More Californians are gaining broadband internet access. But Black and Latino households still lag

A child works on a tablet computer on a folding table and chair.
A child attends an online class at a learning hub inside the Crenshaw Family YMCA in February 2021. The hub provided remote-learning resources while the pandemic kept many schools closed for in-person classes.
(Patrick T. Fallon / AFP/Getty Images)

More Californians are gaining access to broadband internet, but Black and Latino households still lag behind their white counterparts, according to an analysis of the latest available American Community Survey data.

The Public Policy Institute of California, which recently presented the findings, noted that the U.S. Census Bureau survey paints a picture of expanding but unequal access to high-speed internet service in the state at a time when reliable internet service became a necessity for remote work and school.

The data come from the 2020 American Community Survey, which the institute said was limited by “substantial nonresponse bias” because of the COVID-19 pandemic.


“We present these ACS findings cautiously, and we do not make direct comparisons with prior years,” the institute wrote.

According to those “experimental data,” 85% of California households had high-speed internet in 2020 while 94% had internet access of any kind, including cellphone data plans.

Eighty-seven percent of white households had access to high-speed internet, compared with 83% of Black households and 80% of Latino ones.

The divides were not only among racial groups; households headed by adults 65 or older or non-college graduates lagged behind younger and college-educated households. Likewise, households with an annual income below $50,000 were less likely to have access to broadband than wealthier households.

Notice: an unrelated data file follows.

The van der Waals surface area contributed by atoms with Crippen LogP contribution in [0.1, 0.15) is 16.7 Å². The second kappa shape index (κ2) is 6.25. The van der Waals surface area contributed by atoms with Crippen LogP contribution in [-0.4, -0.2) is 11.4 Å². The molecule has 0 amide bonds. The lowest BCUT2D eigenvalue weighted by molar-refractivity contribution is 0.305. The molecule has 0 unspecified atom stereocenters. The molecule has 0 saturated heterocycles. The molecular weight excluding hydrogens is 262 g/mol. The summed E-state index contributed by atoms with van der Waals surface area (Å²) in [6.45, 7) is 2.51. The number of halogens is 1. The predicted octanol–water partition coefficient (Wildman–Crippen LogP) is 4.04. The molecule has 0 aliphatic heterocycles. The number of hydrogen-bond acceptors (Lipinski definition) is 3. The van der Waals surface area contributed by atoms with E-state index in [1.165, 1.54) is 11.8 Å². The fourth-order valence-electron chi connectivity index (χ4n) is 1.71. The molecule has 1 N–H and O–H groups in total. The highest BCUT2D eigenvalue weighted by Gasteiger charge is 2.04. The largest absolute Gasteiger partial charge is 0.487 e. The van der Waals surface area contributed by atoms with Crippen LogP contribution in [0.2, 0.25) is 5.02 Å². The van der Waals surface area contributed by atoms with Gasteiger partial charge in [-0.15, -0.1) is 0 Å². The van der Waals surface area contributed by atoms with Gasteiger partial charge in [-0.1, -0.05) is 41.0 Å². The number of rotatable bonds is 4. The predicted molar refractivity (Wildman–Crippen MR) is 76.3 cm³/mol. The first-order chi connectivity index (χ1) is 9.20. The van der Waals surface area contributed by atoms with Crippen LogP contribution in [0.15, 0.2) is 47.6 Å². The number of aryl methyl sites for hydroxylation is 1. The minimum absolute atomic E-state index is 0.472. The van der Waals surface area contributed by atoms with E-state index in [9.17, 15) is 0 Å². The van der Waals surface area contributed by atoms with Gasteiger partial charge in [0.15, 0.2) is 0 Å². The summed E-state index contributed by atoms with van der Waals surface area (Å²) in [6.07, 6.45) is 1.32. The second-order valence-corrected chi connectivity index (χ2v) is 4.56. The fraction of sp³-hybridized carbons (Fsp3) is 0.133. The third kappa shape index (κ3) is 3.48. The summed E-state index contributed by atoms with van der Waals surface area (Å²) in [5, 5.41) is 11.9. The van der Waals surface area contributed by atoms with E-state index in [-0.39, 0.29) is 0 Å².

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Additionally, 15% of both Black and Latino households, and 23% of low-income households, reported not having a laptop, desktop or “other computing device” at home.

“Notably, 5% of households with school-age children did not have home access to a device,” the institute wrote.


The access gap is seen in miniature in the Los Angeles Unified School District, where an estimated 20% of students — about 90,000 children out of 450,000 — lack access to broadband entirely or don’t have enough bandwidth to meet academic requirements.

Some students reported that remote schoolwork, in addition to multiple other internet users online at the same time, resulted in disruptions and disconnections.

The district announced a $50-million initiative last month to offer internet access to families who may struggle to pay for it.

Additionally, the institute noted, Federal Communications Commission estimates suggest that 3.7 million households are eligible for federal programs that discount or subsidize broadband access, but that only 1.4 million had enrolled.

“Nonetheless, these programs have helped increase digital access,” the institute wrote.